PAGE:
So without question, the side effect of transparency or being a public figure changes behavior. Imagine for a moment, Schrödinger's Cat placed in a glass box with hundreds of people shouting conflicting messages that the cat understood. Surely, that will cause a different outcome than Schrödinger prescribed. Yet, in the study of communication and transparency and being a public figure, this is precisely the the environment in which studies are conducted.

Here's another example: will a teenager left alone with a can of beer react differently than if left alone with friends who drink beer or differently if he is left alone with parents who discourage drinking. You bet the outcome will be different, but it will be even more different if we tell the teenager exactly what we intend to do. It is also a possibility that the teenager who learns they were observed after the fact might react differently the next time out, but that is the very essence of a learning process.

Please, if you are one of the handful of people who regularly read this blog, keep in mind that I rarely if ever have any opinion about a subject beyond their behavior unless specifically noted. Case in point: whether Verizon is a good company or bad company is irrelevant on this blog (though I am a Verizon customer with no cause to change plans). What is relevant is that I disagreed with certain aspects of the company's communication, which I write about here for very specific reasons, including: public relations students who attend my class or anyone hoping to glean a different, hopefully interesting, perspective on communication.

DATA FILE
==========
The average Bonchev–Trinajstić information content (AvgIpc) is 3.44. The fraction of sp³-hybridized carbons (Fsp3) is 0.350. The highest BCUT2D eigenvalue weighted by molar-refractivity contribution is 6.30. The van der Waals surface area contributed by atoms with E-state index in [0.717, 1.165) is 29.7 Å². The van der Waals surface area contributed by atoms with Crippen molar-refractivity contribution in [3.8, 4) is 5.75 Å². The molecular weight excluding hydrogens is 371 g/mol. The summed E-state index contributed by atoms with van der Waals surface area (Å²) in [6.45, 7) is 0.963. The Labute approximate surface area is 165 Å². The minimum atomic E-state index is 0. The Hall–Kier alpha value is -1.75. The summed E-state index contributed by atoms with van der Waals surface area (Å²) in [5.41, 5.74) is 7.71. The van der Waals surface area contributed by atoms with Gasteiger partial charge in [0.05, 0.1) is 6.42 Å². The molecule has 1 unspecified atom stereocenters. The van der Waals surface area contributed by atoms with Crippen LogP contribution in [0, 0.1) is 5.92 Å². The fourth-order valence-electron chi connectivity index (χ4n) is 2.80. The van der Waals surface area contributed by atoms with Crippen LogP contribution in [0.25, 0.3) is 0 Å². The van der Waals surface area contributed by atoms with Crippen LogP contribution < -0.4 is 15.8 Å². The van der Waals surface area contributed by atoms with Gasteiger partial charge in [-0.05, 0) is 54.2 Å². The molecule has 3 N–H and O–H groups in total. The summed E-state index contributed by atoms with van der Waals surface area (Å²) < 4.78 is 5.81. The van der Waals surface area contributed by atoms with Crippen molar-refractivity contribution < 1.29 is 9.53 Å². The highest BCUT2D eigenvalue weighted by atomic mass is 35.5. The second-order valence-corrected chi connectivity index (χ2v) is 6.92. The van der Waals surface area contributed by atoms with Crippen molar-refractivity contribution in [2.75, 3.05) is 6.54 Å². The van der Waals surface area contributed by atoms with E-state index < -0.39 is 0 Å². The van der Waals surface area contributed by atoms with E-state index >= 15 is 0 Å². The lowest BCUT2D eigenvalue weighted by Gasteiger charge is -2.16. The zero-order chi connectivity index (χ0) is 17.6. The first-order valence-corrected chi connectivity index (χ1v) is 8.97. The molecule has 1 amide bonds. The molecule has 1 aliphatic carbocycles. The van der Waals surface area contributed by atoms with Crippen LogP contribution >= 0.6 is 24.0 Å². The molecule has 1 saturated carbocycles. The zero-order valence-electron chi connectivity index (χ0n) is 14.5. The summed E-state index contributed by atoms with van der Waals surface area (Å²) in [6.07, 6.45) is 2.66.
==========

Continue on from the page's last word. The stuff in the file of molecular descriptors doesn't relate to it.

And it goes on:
In simplest terms, I believe there are two ways to learn something. One is the hard way by doing and making mistakes (or perhaps doing it right). One is the easy way, which is by learning from others who already did it the hard way. It is my hope by focusing on best practices and more often worst examples that more people can learn the easy way.

In conclusion, if you or your company is the subject of a post here, you are welcome to post comments or e-mail me (if you prefer private correspondence) like anyone as I will not be contacting you (simply put, pre-post advice is reserved for clients). However, I am always happy to correct any misinformation, clarify a point, listen to your opinion, or whatever; whereas I am equally obliged to disagree if there is cause under certain circumstances.

Digg!

1 comments:

Rich on 2/21/07, 4:43 PM said...

Famous First Words:

"I call BS. God does not play dice with blog posts, and as for Schrodinger, if he were around today, PETA would have his head." — Colin Kingsbury, HRM Direct

Schrodinger, of course, never used a real cat; quantum physics has led several to faith; and any reasonable person can watch the Anna Nicole Smith story and deduce that public observation and public comment absolutely changes behavior.

Post a Comment

 

Blog Archive

Google+ Followers

by Rich Becker Copyright © 2010 Designed by Bie Blogger Template